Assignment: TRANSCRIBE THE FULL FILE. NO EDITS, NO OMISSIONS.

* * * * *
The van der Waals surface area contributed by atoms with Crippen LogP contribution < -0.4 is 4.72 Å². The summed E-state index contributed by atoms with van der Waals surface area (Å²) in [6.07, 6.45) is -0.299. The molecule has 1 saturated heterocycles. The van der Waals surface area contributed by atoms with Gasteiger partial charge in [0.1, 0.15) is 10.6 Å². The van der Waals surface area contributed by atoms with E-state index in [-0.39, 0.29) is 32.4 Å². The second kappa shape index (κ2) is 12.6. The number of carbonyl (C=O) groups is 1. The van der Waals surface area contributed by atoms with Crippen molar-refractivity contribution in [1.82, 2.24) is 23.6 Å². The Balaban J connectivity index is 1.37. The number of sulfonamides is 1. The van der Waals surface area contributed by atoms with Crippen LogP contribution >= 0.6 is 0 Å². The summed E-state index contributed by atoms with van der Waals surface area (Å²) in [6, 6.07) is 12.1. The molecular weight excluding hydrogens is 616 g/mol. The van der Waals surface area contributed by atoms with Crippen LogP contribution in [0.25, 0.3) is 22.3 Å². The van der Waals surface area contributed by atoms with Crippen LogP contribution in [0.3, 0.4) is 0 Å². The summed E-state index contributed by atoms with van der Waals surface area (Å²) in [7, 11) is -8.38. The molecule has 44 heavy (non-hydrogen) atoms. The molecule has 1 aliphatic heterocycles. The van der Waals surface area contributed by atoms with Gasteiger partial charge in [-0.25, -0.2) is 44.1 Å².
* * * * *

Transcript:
The van der Waals surface area contributed by atoms with Crippen LogP contribution < -0.4 is 4.72 Å². The summed E-state index contributed by atoms with van der Waals surface area (Å²) in [6.07, 6.45) is -0.299. The molecule has 1 saturated heterocycles. The van der Waals surface area contributed by atoms with Gasteiger partial charge in [0.1, 0.15) is 10.6 Å². The van der Waals surface area contributed by atoms with E-state index in [-0.39, 0.29) is 32.4 Å². The second kappa shape index (κ2) is 12.6. The number of carbonyl (C=O) groups is 1. The van der Waals surface area contributed by atoms with Crippen molar-refractivity contribution in [1.82, 2.24) is 23.6 Å². The Balaban J connectivity index is 1.37. The number of sulfonamides is 1. The van der Waals surface area contributed by atoms with Crippen LogP contribution >= 0.6 is 0 Å². The summed E-state index contributed by atoms with van der Waals surface area (Å²) in [6, 6.07) is 12.1. The molecular weight excluding hydrogens is 616 g/mol. The van der Waals surface area contributed by atoms with Crippen LogP contribution in [0.25, 0.3) is 22.3 Å². The van der Waals surface area contributed by atoms with Crippen LogP contribution in [0.3, 0.4) is 0 Å². The summed E-state index contributed by atoms with van der Waals surface area (Å²) in [7, 11) is -8.38. The molecule has 44 heavy (non-hydrogen) atoms. The molecule has 1 aliphatic heterocycles. The van der Waals surface area contributed by atoms with Gasteiger partial charge in [-0.25, -0.2) is 44.1 Å².